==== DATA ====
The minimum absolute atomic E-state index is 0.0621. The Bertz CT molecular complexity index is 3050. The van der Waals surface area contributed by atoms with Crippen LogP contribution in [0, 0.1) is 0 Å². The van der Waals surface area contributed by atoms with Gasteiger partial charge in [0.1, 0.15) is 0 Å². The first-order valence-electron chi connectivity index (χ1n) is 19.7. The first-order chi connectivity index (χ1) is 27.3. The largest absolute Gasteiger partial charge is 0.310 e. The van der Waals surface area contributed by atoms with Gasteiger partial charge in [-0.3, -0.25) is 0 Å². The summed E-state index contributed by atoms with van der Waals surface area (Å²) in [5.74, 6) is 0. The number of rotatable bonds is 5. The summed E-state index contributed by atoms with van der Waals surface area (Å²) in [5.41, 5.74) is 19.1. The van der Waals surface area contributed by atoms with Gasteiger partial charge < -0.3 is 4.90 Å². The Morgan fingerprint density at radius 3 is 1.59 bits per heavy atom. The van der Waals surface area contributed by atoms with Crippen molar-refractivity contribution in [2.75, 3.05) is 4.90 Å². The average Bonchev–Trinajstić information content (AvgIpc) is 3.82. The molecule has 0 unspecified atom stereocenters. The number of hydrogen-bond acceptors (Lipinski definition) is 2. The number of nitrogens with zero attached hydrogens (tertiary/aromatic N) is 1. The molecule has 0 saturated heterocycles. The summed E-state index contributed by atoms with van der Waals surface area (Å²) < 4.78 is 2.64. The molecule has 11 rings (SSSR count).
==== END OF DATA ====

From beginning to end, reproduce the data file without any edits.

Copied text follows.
The minimum absolute atomic E-state index is 0.0621. The Bertz CT molecular complexity index is 3050. The van der Waals surface area contributed by atoms with Crippen LogP contribution in [0, 0.1) is 0 Å². The van der Waals surface area contributed by atoms with Gasteiger partial charge in [0.1, 0.15) is 0 Å². The first-order valence-electron chi connectivity index (χ1n) is 19.7. The first-order chi connectivity index (χ1) is 27.3. The largest absolute Gasteiger partial charge is 0.310 e. The van der Waals surface area contributed by atoms with Gasteiger partial charge in [-0.3, -0.25) is 0 Å². The summed E-state index contributed by atoms with van der Waals surface area (Å²) in [5.74, 6) is 0. The number of rotatable bonds is 5. The summed E-state index contributed by atoms with van der Waals surface area (Å²) in [5.41, 5.74) is 19.1. The van der Waals surface area contributed by atoms with Gasteiger partial charge < -0.3 is 4.90 Å². The Morgan fingerprint density at radius 3 is 1.59 bits per heavy atom. The van der Waals surface area contributed by atoms with Crippen molar-refractivity contribution in [2.75, 3.05) is 4.90 Å². The average Bonchev–Trinajstić information content (AvgIpc) is 3.82. The molecule has 0 unspecified atom stereocenters. The number of hydrogen-bond acceptors (Lipinski definition) is 2. The number of nitrogens with zero attached hydrogens (tertiary/aromatic N) is 1. The molecule has 0 saturated heterocycles. The summed E-state index contributed by atoms with van der Waals surface area (Å²) < 4.78 is 2.64. The molecule has 11 rings (SSSR count).